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Mountain Home Magazine

Still Life with Jars

I had a major cleanout of my refrigerator and pantry storage area recently. I am still recovering. And in a related fit of discovery, I came across a file folder marked “Funnies.” This bit of evidence of my packrat past consisted of clippings—mostly from The New Yorker—and all having to do with food in one way or other. One of my favorites was a full-page four-panel gem by super-talented Roz Chast labeled “Welcome to the Museum of One’s Kitchen.” Each of the four panels had titles: “The Impulse Buy Collection” included a dusty-looking box of Instant Mocha Torte fixings—“Even you can do it!” proclaimed the box. Another panel was called “The Shelf of Antiquity” and held a box of powdered milk, another box labeled “Mother Russia Kasha,” and a tin of herring in tomato sauce. These were draped with cobwebs. The panel that really hit home showed an open refrigerator door and was simply titled “The Refrigerator Door Gallery.” It presented us with an all-too-familiar scenario: a jumble of beverage bottles, mustards, and a wide range of other condiments, many used for one recipe (usually Asian in nature) and never to be used again. Never say never. Maybe it’s time for a bit of culinary editing? I did this, but I wonder just how long it will take to redecorate every inch of door storage with tubes and bottles of exotica. Do I have to have “ballpark” mustard, Dijon smooth and coarse grain, and the one with green peppercorns? The answer is “Yes.”

Ah, Green Peppercorns

It’s memory time and the green peppercorn reference takes me back decades ago when I went up to Toronto for a film shoot (it was less expensive to make commercials there in those days). We stayed at an elegant—we now call them boutique—hotel; this one had a trio of restaurants called Three Small Rooms. I can’t remember which of the rooms we dined in, but I have never forgotten a dish I ordered that came with a sensational new (to me) ingredient in the sauce. It was probably the kale of its day—green peppercorns. They popped up in a sauce that was liberally smeared on the steak or chop (I can’t remember which.) On my next marketing trip, I picked up a jar of these gems, and there has been one in my refrigerator door display ever since. I go to them, rinse them of the brine, and in they go. If I lose too much brine I just add a jot of white vinegar and recap them. They can really perk up a dish, especially a salad, be it egg, tuna, or chicken. Think of them, too, when making a cream sauce for poultry, chops, and steaks. Funny, I rarely see them used these days, but I adore them. Here’s a recipe I cribbed and adapted from a years-ago copy of Cooking Light. You could enrich the sauce by adding a half cup of heavy cream and reduce along with the shallots. Have fun with this.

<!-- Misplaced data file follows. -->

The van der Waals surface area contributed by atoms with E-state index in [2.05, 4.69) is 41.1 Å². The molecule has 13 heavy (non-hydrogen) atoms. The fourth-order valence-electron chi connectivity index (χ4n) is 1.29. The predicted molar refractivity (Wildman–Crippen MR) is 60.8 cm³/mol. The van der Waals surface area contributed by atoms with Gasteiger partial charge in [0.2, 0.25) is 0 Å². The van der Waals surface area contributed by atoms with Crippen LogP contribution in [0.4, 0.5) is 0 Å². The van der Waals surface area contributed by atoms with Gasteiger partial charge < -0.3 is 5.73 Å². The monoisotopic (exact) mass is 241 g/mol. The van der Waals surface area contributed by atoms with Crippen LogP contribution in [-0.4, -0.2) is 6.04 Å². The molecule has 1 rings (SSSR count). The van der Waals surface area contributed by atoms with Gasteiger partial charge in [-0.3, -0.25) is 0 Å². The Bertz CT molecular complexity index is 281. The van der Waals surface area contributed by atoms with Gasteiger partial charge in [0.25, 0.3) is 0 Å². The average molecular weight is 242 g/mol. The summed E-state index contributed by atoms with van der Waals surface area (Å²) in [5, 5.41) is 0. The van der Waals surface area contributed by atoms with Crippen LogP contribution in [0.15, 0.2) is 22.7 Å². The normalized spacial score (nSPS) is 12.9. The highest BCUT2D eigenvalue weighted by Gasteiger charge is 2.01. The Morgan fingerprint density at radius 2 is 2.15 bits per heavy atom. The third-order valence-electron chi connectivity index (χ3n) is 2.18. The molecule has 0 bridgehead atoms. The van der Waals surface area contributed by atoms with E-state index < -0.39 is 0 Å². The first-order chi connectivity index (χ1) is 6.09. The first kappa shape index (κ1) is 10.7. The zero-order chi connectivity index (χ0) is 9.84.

Chicken Thighs with Green Peppercorn Sauce

  • 14 c. all-purpose flour
  • 1 tsp. paprika (preferably the imported one in the red can)
  • About 1 tsp. freshly ground pepper
  • 4-5 skinless boneless chicken thighs (more flavor than breasts)
  • 12 tsp. salt
  • 1 Tbsp. olive oil
  • 14 c. finely chopped shallots
  • 2/3 c. dry white wine (or use dry vermouth)
  • 12 c. fat-free low-sodium chicken broth
  • 1 Tbsp. (or more to taste) green peppercorns, crushed (place in plastic bag and crush with a heavy skillet)
  • 1 Tbsp. butter

Combine our and paprika in a shallow dish. Sprinkle the chicken with the salt and pepper. Add chicken pieces to the our mixture until coated; shake off excess. Heat oil in a large nonstick skillet over medium heat. Add chicken to pan and cook about 5 minutes per side, or until lightly browned. Remove chicken from the pan and cover with foil or a pan lid to keep warm. Increase the heat to medium-high and add shallots to the pan. Sauté 1 minute then stir in the broth and peppercorns; bring to a boil. Cook until reduced to 14 cup—about 7 minutes. Remove from heat and stir in the butter. Return the thighs to the pan to reheat and finish cooking through. Cut into a thigh with a sharp knife to test doneness. Do not overcook. is serves four.